Imagine if, when it came to delivering city services online, your local government thought like a Silicon Valley tech company.
Just like Amazon anticipates that people who bought tennis rackets might also want some tennis balls, the City might anticipate that people applying for a moving permit might also need to figure out their trash pick-up, parking passes, and voter registration.
Just like Lyft solves a real-world problem with just two-clicks, the City might create apps and alerts that let you, say, get that pot-hole filled, pay a parking meter, or move your car on street-cleaning days before it gets towed.
Just like Google builds sites that are colorful, easily navigable, and instantly adaptable from phone to desktop, government sites might be beautiful, intuitive, mobile-optimized, and written with simple, straightforward language.
And just like TurboTax is upfront that the process might seem like a slog but, don’t worry, we’ll get through it together, one step at a time, the City might position itself as a friendly and knowledgeable coach, ready to help users do whatever they need to get done.
In fact, the City of Boston has spent the last 3+ years reinventing how it interacts with citizens online in exactly this way. The City Hall team I joined this summer, through the support of the HBS Social Enterprise Summer Fellowship, has led the charge, championing the end user in a system burdened with legacy IT, a complex government bureaucracy, and the financial constraints that (rightfully) come with using taxpayers’ dollars.
The name of the team, DoIT—which stands for the Department of Innovation and Technology, but which is pronounced “Do It”—captures the can-do attitude of the people who work here. They spend every day building online tools that are beautiful, welcoming, and highly useful to the citizens of Boston.
Want to rewrite a webpage filled with indecipherable government jargon so it sounds like an actual human being wrote it? Do it!
Want to build an intuitive web form (easy to fill out, simple to save, easy to submit) to replace a clunky paper form (hard to write, easy to lose, annoying to submit)? Do it!
Want to build an app that lets people request improvements needed in their neighborhoods, right as they’re experiencing the problem? Do it!
Pre-HBS, I worked for 5 years at a company called Blue State Digital, a communications agency born out of the Howard Dean and Barack Obama presidential campaigns. Blue State advances progressive causes through work with political candidates, nonprofits, cultural institutions, and like-minded corporations. My clients included cause-related NGOs like Freedom to Marry and Al Gore’s Climate Reality Project, the American Museum of Natural History, Ford Motor Company, and MIT. The projects ranged from pie-in-the-sky strategic engagements—how can a world-class university make great education free and accessible, anywhere in the world?—to knotty tactical decisions—should we ask small-dollar donors to give $5.25 or $7.50?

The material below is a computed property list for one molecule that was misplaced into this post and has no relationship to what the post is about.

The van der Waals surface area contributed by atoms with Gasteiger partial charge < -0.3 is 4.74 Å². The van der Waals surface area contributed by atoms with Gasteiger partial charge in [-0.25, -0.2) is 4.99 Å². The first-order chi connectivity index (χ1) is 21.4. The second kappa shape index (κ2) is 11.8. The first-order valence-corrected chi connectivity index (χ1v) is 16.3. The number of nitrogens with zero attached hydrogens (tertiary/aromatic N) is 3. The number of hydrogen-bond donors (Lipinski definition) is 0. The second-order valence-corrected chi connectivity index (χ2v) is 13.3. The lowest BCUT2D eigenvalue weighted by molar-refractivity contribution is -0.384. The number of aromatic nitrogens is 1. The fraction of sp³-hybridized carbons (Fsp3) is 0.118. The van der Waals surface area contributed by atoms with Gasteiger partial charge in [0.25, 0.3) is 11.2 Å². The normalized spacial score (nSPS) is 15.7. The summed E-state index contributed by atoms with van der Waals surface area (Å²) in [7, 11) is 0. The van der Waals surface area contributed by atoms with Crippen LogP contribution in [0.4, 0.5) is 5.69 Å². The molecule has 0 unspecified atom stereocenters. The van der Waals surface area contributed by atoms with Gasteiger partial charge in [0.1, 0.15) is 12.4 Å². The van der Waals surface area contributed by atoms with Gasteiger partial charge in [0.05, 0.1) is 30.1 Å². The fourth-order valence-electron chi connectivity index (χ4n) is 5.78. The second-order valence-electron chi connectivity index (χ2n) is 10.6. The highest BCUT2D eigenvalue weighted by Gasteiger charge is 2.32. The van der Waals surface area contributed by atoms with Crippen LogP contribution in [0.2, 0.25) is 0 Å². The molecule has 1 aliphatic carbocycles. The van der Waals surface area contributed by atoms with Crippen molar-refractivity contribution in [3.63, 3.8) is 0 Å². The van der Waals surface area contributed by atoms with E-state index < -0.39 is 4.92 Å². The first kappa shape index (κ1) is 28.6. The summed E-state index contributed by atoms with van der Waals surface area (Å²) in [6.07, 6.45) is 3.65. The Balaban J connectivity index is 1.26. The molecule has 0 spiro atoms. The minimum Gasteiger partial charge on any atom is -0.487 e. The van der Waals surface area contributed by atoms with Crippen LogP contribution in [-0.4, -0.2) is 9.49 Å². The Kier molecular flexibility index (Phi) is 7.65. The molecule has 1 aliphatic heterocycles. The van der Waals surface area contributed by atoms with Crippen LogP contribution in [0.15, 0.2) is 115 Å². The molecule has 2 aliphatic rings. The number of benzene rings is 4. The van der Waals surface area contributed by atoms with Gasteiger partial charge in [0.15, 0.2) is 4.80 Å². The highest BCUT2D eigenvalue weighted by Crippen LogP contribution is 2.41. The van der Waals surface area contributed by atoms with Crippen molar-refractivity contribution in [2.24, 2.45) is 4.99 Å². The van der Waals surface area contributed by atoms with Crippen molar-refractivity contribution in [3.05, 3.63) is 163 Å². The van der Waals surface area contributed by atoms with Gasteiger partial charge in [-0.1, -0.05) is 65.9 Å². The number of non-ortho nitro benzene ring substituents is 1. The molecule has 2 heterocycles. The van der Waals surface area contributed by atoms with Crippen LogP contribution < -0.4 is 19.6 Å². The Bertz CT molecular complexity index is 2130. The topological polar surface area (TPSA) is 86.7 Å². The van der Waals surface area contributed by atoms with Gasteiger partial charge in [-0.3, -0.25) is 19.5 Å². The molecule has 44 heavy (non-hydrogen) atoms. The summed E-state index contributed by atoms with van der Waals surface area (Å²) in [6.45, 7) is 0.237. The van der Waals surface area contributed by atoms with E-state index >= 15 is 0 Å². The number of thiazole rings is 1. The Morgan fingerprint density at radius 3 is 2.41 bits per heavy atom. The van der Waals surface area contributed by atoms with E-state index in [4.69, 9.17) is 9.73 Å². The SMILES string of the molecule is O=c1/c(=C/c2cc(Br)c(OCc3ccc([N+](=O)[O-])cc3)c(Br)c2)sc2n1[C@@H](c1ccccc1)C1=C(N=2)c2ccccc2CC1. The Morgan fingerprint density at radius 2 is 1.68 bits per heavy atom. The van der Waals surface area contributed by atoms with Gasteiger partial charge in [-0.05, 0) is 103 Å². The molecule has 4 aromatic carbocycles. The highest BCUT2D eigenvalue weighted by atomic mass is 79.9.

While many of my clients’ goals were political in nature, I had never actually worked in government proper. Thus, when pondering the best way to spend the summer between my first and second years, I decided early-on that I wanted to see what life was like with a .gov email address. Further, I wanted to find a job that would similarly combine big strategic challenges—how can city government deliver better service, quicker and more efficiently?—with in-the-weeds tactical questions—would more people click here if the button were red?
Much of the innovative work going on at DoIT was spearheaded by Lauren Lockwood (HBS 2014), and until recently Boston’s Chief Digital Officer. After a brief midwinter conversation, Lauren encouraged me to apply for a Digital Engagement Fellowship at City Hall, and boy am I grateful she did. This summer, I have been continually wowed by the creative energy that permeates this office, as well as the tireless drive of the City Hall workers.
The diversity and specificity of the tasks this team tackles in a week is staggering: Could we make it easier for people to apply for dog licenses? Is there a better way to alert Bostonians to upcoming street closures? How could we track what neighborhood-specific content citizens find most valuable? What services do newly-arrived immigrants most urgently need? Do people know how to find the food truck closest to them at any given moment?
Taken together, they amount to the lifeblood of Boston—the sometimes unglamorous but always necessary work that makes a city thrive. They fuel the creation of small businesses, the beauty of public parks, the order of our streets, the success of countless individuals and families. And yes, the online payment of parking tickets.
From birth certificate to death certificate, City Hall affects the lives of every one of its citizens. That’s inspiring stuff, and it has left one thought continually swirling around my head: Thinking about a career in public service? Do it!
Kiernan Schmitt (MBA 2018) is a 2017 Social Enterprise Summer Fellow working with the City of Boston Department of Innovation and Technology.